Receptors are dynamically regulated in number, location, and interaction with other molecules. Changes can occur over short times (minutes) and longer periods (days).
Frequent or continuous exposure to agonists often results in short-term diminution of the receptor response, sometimes called tachyphylaxis. Several mechanisms are responsible for this phenomenon.
First, intracellular molecules may block access of a G protein to the activated receptor molecule. For example, the molecule β-arrestin has been shown to bind to an intracellular loop of the β adrenoceptor when the receptor is continuously activated. Beta-arrestin prevents access of the Gs-coupling protein and thus desensitizes the tissue to further β-agonist activation within minutes. Removal of the β agonist results in removal of β-arrestin and restoration of the full response after a few minutes or hours.
Second, agonist-bound receptors may be internalized by endocytosis, removing them from further exposure to extracellular molecules. The internalized receptor molecule may then be either reinserted into the membrane (eg, morphine receptors) or degraded (eg, β adrenoceptors, epidermal growth factor receptors). In some cases, a cyclic internalization-reinsertion process may actually be necessary for normal functioning of the receptor-effector system.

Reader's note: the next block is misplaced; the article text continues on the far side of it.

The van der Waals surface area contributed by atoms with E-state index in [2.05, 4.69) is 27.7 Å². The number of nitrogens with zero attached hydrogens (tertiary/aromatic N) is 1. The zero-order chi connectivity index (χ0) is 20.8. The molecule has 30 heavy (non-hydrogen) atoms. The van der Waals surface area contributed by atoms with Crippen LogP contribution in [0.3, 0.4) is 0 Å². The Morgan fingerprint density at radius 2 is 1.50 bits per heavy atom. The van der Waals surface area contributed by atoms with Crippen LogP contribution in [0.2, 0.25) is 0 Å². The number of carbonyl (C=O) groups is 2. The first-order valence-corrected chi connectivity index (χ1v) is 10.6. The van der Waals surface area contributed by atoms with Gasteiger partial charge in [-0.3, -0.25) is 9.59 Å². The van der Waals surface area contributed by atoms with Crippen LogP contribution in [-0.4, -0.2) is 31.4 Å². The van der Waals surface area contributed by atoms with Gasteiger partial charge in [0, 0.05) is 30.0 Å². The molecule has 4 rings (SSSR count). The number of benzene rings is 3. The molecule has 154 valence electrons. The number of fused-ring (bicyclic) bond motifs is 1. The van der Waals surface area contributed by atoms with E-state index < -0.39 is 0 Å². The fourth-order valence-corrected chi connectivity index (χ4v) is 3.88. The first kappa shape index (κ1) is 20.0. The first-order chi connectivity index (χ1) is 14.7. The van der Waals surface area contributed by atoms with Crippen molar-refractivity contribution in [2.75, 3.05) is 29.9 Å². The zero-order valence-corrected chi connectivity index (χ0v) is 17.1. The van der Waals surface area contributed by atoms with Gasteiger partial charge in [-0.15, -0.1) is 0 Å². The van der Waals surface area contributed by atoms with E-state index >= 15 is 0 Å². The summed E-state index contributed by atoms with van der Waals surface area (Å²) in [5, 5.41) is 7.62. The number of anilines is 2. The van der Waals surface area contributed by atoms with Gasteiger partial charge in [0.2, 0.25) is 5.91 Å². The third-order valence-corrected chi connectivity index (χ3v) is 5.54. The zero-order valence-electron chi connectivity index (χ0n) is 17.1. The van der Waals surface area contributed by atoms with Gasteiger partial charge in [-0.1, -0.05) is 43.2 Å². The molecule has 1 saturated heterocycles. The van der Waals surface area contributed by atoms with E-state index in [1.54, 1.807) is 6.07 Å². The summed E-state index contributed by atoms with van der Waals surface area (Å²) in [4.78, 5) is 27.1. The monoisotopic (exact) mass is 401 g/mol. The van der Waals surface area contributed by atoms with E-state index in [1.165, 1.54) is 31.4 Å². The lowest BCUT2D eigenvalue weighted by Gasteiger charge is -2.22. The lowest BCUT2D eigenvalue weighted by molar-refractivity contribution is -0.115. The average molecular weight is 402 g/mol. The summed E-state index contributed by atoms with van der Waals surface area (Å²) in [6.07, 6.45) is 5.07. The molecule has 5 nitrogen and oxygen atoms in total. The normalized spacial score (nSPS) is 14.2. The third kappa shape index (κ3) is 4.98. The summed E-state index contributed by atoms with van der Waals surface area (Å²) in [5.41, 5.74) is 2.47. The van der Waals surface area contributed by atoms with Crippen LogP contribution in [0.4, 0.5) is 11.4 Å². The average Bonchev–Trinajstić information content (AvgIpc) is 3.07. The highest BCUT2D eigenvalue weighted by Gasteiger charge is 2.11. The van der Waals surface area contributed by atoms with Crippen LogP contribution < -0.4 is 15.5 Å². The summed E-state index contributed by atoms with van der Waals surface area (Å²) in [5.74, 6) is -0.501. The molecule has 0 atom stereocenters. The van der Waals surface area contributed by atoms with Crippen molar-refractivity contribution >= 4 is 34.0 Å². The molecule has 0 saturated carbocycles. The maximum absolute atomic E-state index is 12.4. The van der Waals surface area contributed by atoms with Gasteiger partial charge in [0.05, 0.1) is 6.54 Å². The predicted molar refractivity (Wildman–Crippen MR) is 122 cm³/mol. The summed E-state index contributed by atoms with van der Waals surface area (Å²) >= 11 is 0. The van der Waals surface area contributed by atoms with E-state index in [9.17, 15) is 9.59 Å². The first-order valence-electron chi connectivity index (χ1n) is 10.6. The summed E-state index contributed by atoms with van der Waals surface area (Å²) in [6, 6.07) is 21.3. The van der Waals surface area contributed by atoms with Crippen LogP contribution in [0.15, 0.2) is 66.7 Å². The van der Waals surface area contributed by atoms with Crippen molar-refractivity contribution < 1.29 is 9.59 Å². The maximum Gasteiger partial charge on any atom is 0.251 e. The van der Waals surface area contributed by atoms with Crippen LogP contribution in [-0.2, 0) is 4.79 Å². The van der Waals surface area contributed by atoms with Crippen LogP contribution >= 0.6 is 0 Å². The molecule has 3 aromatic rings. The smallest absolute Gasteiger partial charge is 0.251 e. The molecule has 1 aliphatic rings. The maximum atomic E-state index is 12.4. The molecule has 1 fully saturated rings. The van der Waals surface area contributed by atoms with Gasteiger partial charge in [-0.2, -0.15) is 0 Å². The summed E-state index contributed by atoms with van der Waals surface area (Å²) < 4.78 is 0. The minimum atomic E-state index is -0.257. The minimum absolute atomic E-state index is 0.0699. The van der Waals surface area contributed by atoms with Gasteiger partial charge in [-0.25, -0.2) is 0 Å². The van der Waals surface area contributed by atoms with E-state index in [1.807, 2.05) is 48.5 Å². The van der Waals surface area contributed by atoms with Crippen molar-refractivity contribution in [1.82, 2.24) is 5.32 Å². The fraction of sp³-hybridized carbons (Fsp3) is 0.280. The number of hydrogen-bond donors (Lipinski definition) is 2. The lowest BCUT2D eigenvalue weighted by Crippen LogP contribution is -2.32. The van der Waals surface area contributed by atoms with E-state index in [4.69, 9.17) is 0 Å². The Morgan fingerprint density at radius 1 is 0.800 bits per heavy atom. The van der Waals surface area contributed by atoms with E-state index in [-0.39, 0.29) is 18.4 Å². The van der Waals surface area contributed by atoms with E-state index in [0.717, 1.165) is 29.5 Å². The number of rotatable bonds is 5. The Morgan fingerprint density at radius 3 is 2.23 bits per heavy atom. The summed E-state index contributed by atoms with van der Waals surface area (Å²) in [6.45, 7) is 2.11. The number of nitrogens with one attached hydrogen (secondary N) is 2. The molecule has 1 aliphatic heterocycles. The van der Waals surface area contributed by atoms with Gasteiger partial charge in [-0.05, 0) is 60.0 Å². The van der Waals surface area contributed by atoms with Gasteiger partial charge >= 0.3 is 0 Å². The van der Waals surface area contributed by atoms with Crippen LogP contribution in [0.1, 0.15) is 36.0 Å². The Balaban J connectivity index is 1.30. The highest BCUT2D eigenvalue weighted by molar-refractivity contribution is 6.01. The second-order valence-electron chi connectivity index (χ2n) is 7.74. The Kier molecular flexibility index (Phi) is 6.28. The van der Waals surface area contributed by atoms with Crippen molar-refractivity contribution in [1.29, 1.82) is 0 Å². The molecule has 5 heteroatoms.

Third, continuous activation of the receptor-effector system may lead to depletion of some essential substrate required for downstream effects. For example, depletion of thiol cofactors may be responsible for tolerance to nitroglycerin. In some cases, repletion of the missing substrate (eg, by administration of glutathione) can reverse the tolerance.
Long-term reductions in receptor number (downregulation) may occur in response to continuous exposure to agonists. The opposite change (upregulation) occurs when receptor activation is blocked for prolonged periods (usually several days) by pharmacologic antagonists or by denervation.